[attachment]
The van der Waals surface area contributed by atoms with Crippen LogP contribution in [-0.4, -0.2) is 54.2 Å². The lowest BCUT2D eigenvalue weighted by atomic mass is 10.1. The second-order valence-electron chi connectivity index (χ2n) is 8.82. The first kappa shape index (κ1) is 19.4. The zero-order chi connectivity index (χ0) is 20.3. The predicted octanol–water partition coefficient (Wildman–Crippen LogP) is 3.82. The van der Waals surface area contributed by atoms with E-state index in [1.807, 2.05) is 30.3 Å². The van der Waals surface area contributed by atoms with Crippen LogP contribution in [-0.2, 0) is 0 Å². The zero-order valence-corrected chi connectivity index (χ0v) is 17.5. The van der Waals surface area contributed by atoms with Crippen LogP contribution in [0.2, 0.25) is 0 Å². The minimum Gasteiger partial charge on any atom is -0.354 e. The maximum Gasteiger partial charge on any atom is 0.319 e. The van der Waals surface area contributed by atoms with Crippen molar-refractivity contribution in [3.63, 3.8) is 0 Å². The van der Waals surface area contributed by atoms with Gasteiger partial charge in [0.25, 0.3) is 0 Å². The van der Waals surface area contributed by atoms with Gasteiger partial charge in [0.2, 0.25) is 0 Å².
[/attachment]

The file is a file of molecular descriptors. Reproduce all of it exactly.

The van der Waals surface area contributed by atoms with Crippen LogP contribution in [-0.4, -0.2) is 54.2 Å². The lowest BCUT2D eigenvalue weighted by atomic mass is 10.1. The second-order valence-electron chi connectivity index (χ2n) is 8.82. The first kappa shape index (κ1) is 19.4. The zero-order chi connectivity index (χ0) is 20.3. The predicted octanol–water partition coefficient (Wildman–Crippen LogP) is 3.82. The van der Waals surface area contributed by atoms with E-state index in [1.807, 2.05) is 30.3 Å². The van der Waals surface area contributed by atoms with Crippen LogP contribution in [-0.2, 0) is 0 Å². The zero-order valence-corrected chi connectivity index (χ0v) is 17.5. The van der Waals surface area contributed by atoms with Crippen LogP contribution in [0.2, 0.25) is 0 Å². The minimum Gasteiger partial charge on any atom is -0.354 e. The maximum Gasteiger partial charge on any atom is 0.319 e. The van der Waals surface area contributed by atoms with Crippen molar-refractivity contribution in [3.63, 3.8) is 0 Å². The van der Waals surface area contributed by atoms with Gasteiger partial charge in [0.25, 0.3) is 0 Å². The van der Waals surface area contributed by atoms with Gasteiger partial charge in [0.2, 0.25) is 0 Å².